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2: Principles of Remote Sensing

2. 2.1

PRINCIPLES OF REMOTE SENSING Is remote sensing a science or a technology?

The simple answer is both science and technology. Understanding remote sensing science is important if you are to interpret and benefit from the data that are recorded and delivered by the technology. Limitations to the technology, however, mean that we users cannot access all of the data that would, theoretically, provide us with ideal solutions. This section introduces sources of electromagnetic radiation and the next section explains the theory of how electromagnetic radiation interacts with Earth surface phenomena. Ultimately these interactions determine the signal recorded by a sensor. Section 4 will introduce you to the range of platforms and sensor configurations that have been launched and highlight some of the technical constraints on data acquisition and processing. Taken together these sections can be referred to as the remote sensing system (Figure 2.1).


Electromagnetic radiation

What is electromagnetic radiation (EMR)? What are its properties? Where does it come from? The first question is simple to answer: electromagnetic radiation is a form of energy. Remote sensing is concerned with the measurement and interpretation of EMR values. The other two questions require a bit more explanation.

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Figure 2.1: The source-target-sensor remote sensing system


Properties of electromagnetic radiation

Electromagnetic radiation (EMR) travels in the form of waves, and those EMR waves reflected by or emitted or backscattered from objects give us information about the objects themselves. It is fortunate for us that objects interact differently with EMR. As we will see later these interactions determine the level of energy recorded by a sensor. Let us start by exploring some of the properties of EMR. Plane waves are the forms of EMR wave energy in free space. If we want to be technical, then plane waves are characterised as having a constant phase over a plane perpendicular to the direction in which the wave is travelling. Plane waves may be described by wavelength (), amplitude (A) and phase (L) (Figure 2.2). Remote sensing is usually most concerned with wavelength.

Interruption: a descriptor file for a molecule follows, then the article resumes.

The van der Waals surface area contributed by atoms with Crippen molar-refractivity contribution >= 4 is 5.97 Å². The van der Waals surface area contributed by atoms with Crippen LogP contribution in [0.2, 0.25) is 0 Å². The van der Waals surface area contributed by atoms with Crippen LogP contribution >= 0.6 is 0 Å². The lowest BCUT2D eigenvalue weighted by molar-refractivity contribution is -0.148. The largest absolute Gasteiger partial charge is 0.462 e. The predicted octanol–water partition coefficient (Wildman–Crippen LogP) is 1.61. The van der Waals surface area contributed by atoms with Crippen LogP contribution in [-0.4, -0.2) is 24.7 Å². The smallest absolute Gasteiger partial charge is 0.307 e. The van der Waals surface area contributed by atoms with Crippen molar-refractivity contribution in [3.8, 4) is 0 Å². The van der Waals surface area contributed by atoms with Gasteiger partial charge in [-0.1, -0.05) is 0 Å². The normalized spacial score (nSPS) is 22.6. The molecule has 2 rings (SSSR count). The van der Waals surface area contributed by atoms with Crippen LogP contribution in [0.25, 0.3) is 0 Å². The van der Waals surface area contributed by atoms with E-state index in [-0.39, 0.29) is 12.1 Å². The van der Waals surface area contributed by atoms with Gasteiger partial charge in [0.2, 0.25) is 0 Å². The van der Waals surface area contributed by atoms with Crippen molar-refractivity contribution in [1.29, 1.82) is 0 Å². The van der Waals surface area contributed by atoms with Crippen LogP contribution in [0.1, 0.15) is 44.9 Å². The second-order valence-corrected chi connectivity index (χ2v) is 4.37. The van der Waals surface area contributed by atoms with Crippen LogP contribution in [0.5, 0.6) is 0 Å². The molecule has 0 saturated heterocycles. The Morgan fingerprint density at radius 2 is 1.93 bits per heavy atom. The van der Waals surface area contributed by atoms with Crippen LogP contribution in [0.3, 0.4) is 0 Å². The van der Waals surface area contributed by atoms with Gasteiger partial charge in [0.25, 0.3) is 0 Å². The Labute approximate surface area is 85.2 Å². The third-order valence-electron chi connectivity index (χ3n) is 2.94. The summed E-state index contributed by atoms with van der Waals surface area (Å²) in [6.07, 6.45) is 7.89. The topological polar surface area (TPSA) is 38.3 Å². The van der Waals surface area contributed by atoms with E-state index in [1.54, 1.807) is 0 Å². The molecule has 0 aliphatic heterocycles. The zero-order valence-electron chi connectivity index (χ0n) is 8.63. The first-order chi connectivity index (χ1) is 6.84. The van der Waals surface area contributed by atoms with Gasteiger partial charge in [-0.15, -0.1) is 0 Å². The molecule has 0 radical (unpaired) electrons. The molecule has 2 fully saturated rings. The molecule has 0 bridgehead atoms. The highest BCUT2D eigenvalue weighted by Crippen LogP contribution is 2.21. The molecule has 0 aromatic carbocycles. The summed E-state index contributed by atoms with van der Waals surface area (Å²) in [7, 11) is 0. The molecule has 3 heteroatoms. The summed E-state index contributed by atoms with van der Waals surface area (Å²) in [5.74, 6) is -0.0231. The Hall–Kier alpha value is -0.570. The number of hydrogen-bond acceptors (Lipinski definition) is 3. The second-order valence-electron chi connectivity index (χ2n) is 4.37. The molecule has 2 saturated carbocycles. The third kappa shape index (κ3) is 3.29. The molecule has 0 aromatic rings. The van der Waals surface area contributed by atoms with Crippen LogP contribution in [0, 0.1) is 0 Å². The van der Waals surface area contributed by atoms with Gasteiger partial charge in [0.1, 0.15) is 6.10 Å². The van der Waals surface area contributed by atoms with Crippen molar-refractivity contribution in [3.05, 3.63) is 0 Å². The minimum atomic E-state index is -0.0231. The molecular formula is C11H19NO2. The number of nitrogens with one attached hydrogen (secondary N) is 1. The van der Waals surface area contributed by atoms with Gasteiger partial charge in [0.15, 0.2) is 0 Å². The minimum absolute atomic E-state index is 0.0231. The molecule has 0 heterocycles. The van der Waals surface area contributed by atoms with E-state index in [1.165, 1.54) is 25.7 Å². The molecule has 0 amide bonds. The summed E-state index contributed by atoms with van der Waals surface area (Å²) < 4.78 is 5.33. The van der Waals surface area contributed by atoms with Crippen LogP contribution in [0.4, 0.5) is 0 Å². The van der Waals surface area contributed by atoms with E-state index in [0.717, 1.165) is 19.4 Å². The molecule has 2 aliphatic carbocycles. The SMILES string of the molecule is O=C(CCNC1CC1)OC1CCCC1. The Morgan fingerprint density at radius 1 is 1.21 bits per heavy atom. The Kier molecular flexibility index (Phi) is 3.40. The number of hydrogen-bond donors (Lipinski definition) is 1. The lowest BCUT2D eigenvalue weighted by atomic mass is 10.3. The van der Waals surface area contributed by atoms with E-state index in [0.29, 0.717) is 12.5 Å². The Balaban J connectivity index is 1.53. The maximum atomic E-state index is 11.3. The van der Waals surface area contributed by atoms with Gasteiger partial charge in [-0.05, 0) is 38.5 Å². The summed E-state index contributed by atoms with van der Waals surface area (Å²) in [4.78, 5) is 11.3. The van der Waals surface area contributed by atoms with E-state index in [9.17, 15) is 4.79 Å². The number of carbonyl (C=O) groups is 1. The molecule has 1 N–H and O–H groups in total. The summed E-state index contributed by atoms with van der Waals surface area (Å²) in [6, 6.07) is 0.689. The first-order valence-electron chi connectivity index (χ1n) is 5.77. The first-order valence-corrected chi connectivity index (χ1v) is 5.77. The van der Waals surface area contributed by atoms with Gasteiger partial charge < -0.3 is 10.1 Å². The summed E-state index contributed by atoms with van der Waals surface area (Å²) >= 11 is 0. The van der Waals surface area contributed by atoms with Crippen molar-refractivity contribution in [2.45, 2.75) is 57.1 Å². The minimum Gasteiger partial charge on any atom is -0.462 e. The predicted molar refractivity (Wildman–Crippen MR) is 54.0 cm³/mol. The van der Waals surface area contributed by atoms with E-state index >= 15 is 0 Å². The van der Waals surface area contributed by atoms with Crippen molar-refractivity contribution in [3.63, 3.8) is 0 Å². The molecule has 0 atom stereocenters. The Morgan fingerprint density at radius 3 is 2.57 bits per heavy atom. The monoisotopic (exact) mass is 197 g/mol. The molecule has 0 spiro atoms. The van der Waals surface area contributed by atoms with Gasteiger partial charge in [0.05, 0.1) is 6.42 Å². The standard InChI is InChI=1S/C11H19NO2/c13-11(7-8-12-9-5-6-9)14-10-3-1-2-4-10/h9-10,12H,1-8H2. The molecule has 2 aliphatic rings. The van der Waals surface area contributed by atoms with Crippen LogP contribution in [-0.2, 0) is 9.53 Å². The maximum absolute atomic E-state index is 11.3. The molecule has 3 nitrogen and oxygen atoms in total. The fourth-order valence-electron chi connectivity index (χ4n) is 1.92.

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Figure 2.2: Wavelength, amplitude and phase of plane waves

Figure 2.3: The electromagnetic spectrum

Plane waves all travel at the velocity of light c, which is approximately 300 million metres per second (ms -1), and have wavelengths which range from 3 x10-9 m (gamma rays) through visible light (0.4-0.7 x 10-6m), to very long radio waves of 3 x106 m wavelength (Figure 2.3). As their velocity is constant then the frequency of plane waves is inversely proportional to their wavelength - that is, as the wavelength becomes shorter then more waves pass a point in a given time period so the measured frequency is greater. Visible and infrared remote sensing normally only use wavelength to denote the range of plane waves, but work in microwave remote sensing commonly employs both wavelength and frequency. Table 2.1 gives the wavelengths and, where appropriate, frequencies commonly found in remote sensing Note that the most commonly used units for optical remote sensing are micrometres (10-6m). You may also find reference to nanometers -9 (10 ). Converting between the two scales is straightforward. A wavelength of 0.4 micrometers is equivalent to 400 nanometers, such that the visible
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part of the EM spectrum is between 400 nm 700 nm. Optical remote sensing is a term used to describe remote sensing at visible and near infrared wavelengths; radar remote sensing operates at microwave frequencies.
Table 2.1: Wavelengths and frequencies used in satellite remote sensing EM region Ultra violet Visible Near infrared Very near infrared Shortwave infrared Middle infrared Thermal infrared Microwave X-band C-band L-band Wavelength <0.4m 0.4 - 0.7 m 0.7 - 1.5 m 0.7 - 1.5 m 1.5 - 2.5 m 2.5 - 8.0 m 8.0 - 14 m 10 - 300 mm 24 - 38 mm 38 - 75 mm 150 - 300 mm Frequency 1 - 12.5 GHz 8 - 12.5 GHz 4 - 8 GHz 1 - 2 GHz